Energywire – Shale gas development targets seen as overly ambitious

A shale gas boom similar to the one in the United States is unlikely to grip China, despite optimistic government benchmarks.

China, the world’s fastest-growing energy consumer among major economies, plans on generating 23 percent of its demand from shale sources by 2020, a figure that amounts to 80 billion cubic meters of natural gas. But an average of seven analysts’ outlooks predicts China may produce about 18 billion cubic meters by the start of the next decade.

“China’s production targets are not realistic,” Chris Faulkner, CEO of Breitling Oil and Gas Corp., which is in talks in China, said in an email. “The only way China is going to be able to meet its output goals is for the government to pour money into exploration and development and ease up on the price controls.”

The government-controlled economy is causing investors to keep their distance from shale gas projects in the country, as drillers could lose money under centrally dictated prices. Currently China has no commercial shale gas extraction projects online.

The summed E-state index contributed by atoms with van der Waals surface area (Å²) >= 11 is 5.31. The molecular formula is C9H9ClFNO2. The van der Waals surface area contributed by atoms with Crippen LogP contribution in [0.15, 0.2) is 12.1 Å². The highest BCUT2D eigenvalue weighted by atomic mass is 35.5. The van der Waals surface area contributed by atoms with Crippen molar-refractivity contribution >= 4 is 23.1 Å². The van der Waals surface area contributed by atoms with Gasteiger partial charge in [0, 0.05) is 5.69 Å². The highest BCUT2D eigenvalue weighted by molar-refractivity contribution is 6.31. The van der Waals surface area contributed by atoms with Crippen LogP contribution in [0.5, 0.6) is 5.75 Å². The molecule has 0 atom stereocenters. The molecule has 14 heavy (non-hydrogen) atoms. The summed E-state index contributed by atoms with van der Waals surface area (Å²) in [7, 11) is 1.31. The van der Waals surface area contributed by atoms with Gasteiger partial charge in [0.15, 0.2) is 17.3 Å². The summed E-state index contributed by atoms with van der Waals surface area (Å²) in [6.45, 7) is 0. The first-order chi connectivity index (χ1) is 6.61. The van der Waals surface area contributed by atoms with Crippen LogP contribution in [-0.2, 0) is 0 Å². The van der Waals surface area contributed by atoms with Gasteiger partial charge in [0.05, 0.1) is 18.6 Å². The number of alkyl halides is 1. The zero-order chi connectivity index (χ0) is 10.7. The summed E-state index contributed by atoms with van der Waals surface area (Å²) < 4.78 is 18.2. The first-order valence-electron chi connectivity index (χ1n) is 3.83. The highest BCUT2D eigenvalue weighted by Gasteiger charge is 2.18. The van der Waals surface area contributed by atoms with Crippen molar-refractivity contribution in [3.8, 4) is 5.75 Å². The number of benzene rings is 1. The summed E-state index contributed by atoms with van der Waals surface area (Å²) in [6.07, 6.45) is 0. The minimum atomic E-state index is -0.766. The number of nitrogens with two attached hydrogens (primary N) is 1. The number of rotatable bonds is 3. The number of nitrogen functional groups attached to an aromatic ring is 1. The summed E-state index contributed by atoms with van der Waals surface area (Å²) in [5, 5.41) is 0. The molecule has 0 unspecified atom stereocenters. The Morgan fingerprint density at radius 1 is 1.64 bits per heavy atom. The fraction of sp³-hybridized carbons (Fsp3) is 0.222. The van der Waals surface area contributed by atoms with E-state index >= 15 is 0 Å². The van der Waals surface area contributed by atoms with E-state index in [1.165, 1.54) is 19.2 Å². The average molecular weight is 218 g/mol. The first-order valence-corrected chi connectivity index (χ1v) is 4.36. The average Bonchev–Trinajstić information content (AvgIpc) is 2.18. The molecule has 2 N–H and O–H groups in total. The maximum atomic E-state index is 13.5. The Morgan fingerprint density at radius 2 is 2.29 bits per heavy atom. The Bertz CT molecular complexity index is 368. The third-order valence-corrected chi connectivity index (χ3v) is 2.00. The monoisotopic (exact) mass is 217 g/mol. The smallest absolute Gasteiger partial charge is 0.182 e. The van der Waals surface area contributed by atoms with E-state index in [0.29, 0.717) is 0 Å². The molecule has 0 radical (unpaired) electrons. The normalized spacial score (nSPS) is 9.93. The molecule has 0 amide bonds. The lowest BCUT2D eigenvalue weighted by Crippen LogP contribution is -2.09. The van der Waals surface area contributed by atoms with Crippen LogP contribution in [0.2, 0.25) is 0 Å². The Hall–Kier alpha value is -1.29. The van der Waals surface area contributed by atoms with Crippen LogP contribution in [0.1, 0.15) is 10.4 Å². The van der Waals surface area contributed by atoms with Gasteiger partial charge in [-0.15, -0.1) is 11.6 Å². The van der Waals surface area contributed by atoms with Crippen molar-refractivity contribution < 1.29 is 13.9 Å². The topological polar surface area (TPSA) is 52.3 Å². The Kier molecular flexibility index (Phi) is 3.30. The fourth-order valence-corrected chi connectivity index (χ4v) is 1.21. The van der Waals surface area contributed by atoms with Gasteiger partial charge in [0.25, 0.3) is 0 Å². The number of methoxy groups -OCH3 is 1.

Analysts’ pessimistic assessments of Chinese shale oil’s future may be good news for gas suppliers such as Exxon Mobil Corp. and Woodside Petroleum Ltd. China already imports $17 billion of natural gas, about half of that in the form of liquefied natural gas. The country is continuing to build LNG receiving terminals with five facilities coming online this year. Slow domestic production growth in China could bring more business for gas producers from Australia to the United States as the Asian powerhouse is forced to bring in more LNG.

China’s dismal shale gas outlook was clear at an auction in December, when several coal companies and provincial government investment firms won bids to develop gas-rich blocks of land despite having no experience in gas extraction. China’s biggest gas producers, China National Petroleum Corp. and China Petrochemical Corp., failed to come up with any winning bids.

“If you want to kick-start this industry quickly from zero now, you need to either introduce a massive subsidy or allow free market forces to prevail,” said James Hubbard, an analyst at Macquarie Group. “You’ve got 20 blocks that have just been awarded to companies no one has ever heard of”

(Haas/Katakey, Bloomberg, Feb. 19). — BS

Article Author: Haas/Katakey, Bloomberg

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